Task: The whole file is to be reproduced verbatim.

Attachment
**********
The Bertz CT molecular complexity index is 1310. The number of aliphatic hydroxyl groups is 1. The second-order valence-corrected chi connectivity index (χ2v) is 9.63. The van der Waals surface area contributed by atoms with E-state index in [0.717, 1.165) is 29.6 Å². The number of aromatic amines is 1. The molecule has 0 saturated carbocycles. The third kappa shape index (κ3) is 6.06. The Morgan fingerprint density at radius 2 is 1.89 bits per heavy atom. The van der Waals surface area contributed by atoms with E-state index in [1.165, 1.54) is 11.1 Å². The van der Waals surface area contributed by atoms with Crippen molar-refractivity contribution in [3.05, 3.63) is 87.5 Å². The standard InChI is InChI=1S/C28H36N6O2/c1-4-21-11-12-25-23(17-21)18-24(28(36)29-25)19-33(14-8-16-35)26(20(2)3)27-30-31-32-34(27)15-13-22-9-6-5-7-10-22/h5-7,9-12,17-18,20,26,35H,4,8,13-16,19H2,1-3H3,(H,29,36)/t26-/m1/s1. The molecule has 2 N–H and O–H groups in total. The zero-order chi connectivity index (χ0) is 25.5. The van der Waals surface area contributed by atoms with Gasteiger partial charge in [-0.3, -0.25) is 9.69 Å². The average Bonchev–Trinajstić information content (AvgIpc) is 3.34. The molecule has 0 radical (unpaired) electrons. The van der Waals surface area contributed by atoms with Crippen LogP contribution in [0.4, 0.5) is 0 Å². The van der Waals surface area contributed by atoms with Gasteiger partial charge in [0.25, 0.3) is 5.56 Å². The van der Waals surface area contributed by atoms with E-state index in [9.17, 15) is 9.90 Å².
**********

The Bertz CT molecular complexity index is 1310. The number of aliphatic hydroxyl groups is 1. The second-order valence-corrected chi connectivity index (χ2v) is 9.63. The van der Waals surface area contributed by atoms with E-state index in [0.717, 1.165) is 29.6 Å². The number of aromatic amines is 1. The molecule has 0 saturated carbocycles. The third kappa shape index (κ3) is 6.06. The Morgan fingerprint density at radius 2 is 1.89 bits per heavy atom. The van der Waals surface area contributed by atoms with E-state index in [1.165, 1.54) is 11.1 Å². The van der Waals surface area contributed by atoms with Crippen molar-refractivity contribution in [3.05, 3.63) is 87.5 Å². The standard InChI is InChI=1S/C28H36N6O2/c1-4-21-11-12-25-23(17-21)18-24(28(36)29-25)19-33(14-8-16-35)26(20(2)3)27-30-31-32-34(27)15-13-22-9-6-5-7-10-22/h5-7,9-12,17-18,20,26,35H,4,8,13-16,19H2,1-3H3,(H,29,36)/t26-/m1/s1. The molecule has 2 N–H and O–H groups in total. The zero-order chi connectivity index (χ0) is 25.5. The van der Waals surface area contributed by atoms with Gasteiger partial charge in [-0.3, -0.25) is 9.69 Å². The average Bonchev–Trinajstić information content (AvgIpc) is 3.34. The molecule has 0 radical (unpaired) electrons. The van der Waals surface area contributed by atoms with Crippen LogP contribution in [0.4, 0.5) is 0 Å². The van der Waals surface area contributed by atoms with Gasteiger partial charge in [0.25, 0.3) is 5.56 Å². The van der Waals surface area contributed by atoms with E-state index in [9.17, 15) is 9.90 Å².